Jim Krumel: Only 30 people show up for ‘hiring event’


By Jim Krumel - jkrumel@limanews.com



Jim Krumel

Jim Krumel


We keep hearing the same thing, over and over, when it comes to Lima’s job market.

“There are jobs out there.”

“Good paying jobs.”

“It’s a job-seeker’s market … with he or she calling the shots.”

I get it.

But after reading the story in Friday’s newspaper about the “hiring event” held by the Joint Systems Manufacturing Center at the Bradfield Community Center, I couldn’t help but wonder where were the applicants. What is “he or she” thinking?

Only 30 people showed up for a chance to work at one of Lima’s legendary manufacturers. This is the tank plant, operated by General Dynamics, a proud and unique manufacturer that produces the M1-A1 tank and other military vehicles.

It is offering $19 an hour to entry-level assemblers. Health benefits are paid in full. It even provides health insurance for pets.

Teenagers right out of high school are urged to apply.

And only 30 people showed for the “hiring event.”

Hiring event?

Those two words speak volumes about what’s happening in today’s labor market.

Since when does a company like General Dynamics need to set up “hiring events” to fill job openings. But as someone told me, “If you think starting at $19 an hour is good, I can get $23 an hour from Crown Equipment.” Or another way to put it, for every good job out there, you can always find one better.

Still, only 30 people getting out of bed to show up for the JSMC “hiring event?”

That actually isn’t a bad turnout for a “hiring event” like this one, I was dumb-founded to learn. And in fairness, larger numbers of applicants — some reported to be as many as 60 to 80 — have turned out at “hiring events” held at the Lima office of Ohio Means Jobs.

Credit is due to General Dynamics for holding “hiring events” across the city. It shows a commitment to being an equal opportunity employer. The tank plant is seeking to hire 390 additional employees, bringing its workforce to 970 by year’s end. Welders and assemblers are in big demand, but engineers and supervisors are also being sought.

So why do we continue to hear about the problems employers have in finding workers? You could fill another page dissecting that one. Suffice to say, too many job candidates cannot pass a drug test. Some folks also lack a good work history or show up for an interview dressed like a slob. (The latter group really needs to ask themselves, “Would I hire someone dressed like me?”)

But it goes beyond that.

The tank plant is known for having large swings in employment based on the contracts it has for supplying military vehicles. People who have stable jobs as welders will tell you they would have to think twice about working at the JSMC, even though the pay and benefits may be better. The fallacy with that thinking is that no job is really stable anymore.

In this search for employees, JSMC also has brought a problem onto itself. It has been slow to hire. People who interviewed in November for jobs have gone months without hearing about their status. Some have found work elsewhere.

Yes, there are jobs out there.

Good paying jobs, too.

And your chances of landing one are good if you’re persistent and have a strong work ethic.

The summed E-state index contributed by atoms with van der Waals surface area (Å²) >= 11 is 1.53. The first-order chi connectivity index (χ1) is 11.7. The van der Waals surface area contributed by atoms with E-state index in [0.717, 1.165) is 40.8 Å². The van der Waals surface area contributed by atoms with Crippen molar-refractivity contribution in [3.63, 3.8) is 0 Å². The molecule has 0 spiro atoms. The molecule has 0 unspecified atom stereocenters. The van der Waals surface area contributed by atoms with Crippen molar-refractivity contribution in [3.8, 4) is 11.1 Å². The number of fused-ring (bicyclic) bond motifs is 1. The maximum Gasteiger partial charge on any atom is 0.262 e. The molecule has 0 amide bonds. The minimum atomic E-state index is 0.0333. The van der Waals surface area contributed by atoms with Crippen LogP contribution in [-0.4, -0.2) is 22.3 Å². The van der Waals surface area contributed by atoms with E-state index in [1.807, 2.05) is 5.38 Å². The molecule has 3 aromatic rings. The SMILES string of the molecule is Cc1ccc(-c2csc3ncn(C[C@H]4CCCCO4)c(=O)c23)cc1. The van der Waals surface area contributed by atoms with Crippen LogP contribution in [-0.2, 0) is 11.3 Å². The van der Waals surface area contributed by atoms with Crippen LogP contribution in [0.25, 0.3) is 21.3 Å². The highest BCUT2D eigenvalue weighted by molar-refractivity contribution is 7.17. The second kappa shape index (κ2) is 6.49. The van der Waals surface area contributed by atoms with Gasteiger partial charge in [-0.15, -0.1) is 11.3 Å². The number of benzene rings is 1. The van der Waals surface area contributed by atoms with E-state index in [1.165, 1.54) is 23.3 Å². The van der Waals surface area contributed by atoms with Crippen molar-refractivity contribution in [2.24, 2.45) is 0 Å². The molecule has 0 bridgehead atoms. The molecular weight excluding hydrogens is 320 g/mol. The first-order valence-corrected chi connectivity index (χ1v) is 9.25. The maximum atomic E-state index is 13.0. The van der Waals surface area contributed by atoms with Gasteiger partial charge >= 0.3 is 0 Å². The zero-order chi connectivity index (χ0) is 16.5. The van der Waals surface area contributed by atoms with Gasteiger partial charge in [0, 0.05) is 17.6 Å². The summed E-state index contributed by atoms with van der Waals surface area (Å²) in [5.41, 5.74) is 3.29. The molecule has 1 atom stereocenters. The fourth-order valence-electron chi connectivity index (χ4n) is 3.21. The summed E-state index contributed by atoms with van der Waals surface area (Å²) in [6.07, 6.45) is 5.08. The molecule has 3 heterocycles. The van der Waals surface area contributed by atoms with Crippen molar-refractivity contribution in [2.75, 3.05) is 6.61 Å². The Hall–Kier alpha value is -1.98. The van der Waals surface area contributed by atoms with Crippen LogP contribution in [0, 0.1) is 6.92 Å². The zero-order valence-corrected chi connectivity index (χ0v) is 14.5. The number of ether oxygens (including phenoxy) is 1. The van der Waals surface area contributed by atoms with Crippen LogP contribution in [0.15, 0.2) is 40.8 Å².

It maybe worth your time to check out a “hiring event.”

ROSES AND THORNS: A team effort ends with a spot in the rose garden.

Rose: To kindergarten student Mason Jackson, eighth-grader Lauren Cunningham and Bath School Superintendent Rich Dackin. They walked together Friday during the school’s annual Relay for Life campaign to show no one fighting cancer has to walk alone.

Rose: A cop on the rooftop of a doughnut shop? You bet! Lima Police Officer Chad Kunkleman stood on the rooftop of Dunkin’ Donuts on Friday trying to raise money for Special Olympics. It was part of Lima’s “Cop on a Rooftop” campaign.

Rose: To Mary and Morris Lehman, of Cridersville, who will celebrate 70 years of marriage on Tuesday.

Rose: To Bob Fricke, general manager of the Allen County Fair. He landed country music star Kane Brown as the headline act for this summer’s fair.

Rose: To Abe Ambroza, chief executive officer for the Civic Center. Among the events for the 2019-20 season are the Broadway show “Waitress.”

Rose: To Jack Somerville, of Lima. He’ll be honored as a charter member when the Lima Exchange Club holds its 60th anniversary celebration on Thursday.

Thorn: When Demetrius Williams, 26, of Lima tried to walk away from an argument he was having with Shalitta Cole, Lima police said the 42-year-old woman got in her car and ran into him.

Thorn: And the rains continue. Accuweather reports Lima received 1.7 inches of rain between 5 p.m. Thursday and 5 p.m. Friday, besting a record of 1.35 inches for May 17 that was set back in 1943.

PARTING SHOT: Hard work pays off in the future; laziness pays off now.

Jim Krumel
https://www.limaohio.com/wp-content/uploads/sites/54/2019/05/web1_Jim-Krumel-2.jpgJim Krumel

By Jim Krumel

jkrumel@limanews.com

Jim Krumel is the editor of The Lima News. Contact him at 567-242-0391 or at The Lima News, 3515 Elida Road, Lima, Ohio 45807.

Jim Krumel is the editor of The Lima News. Contact him at 567-242-0391 or at The Lima News, 3515 Elida Road, Lima, Ohio 45807.

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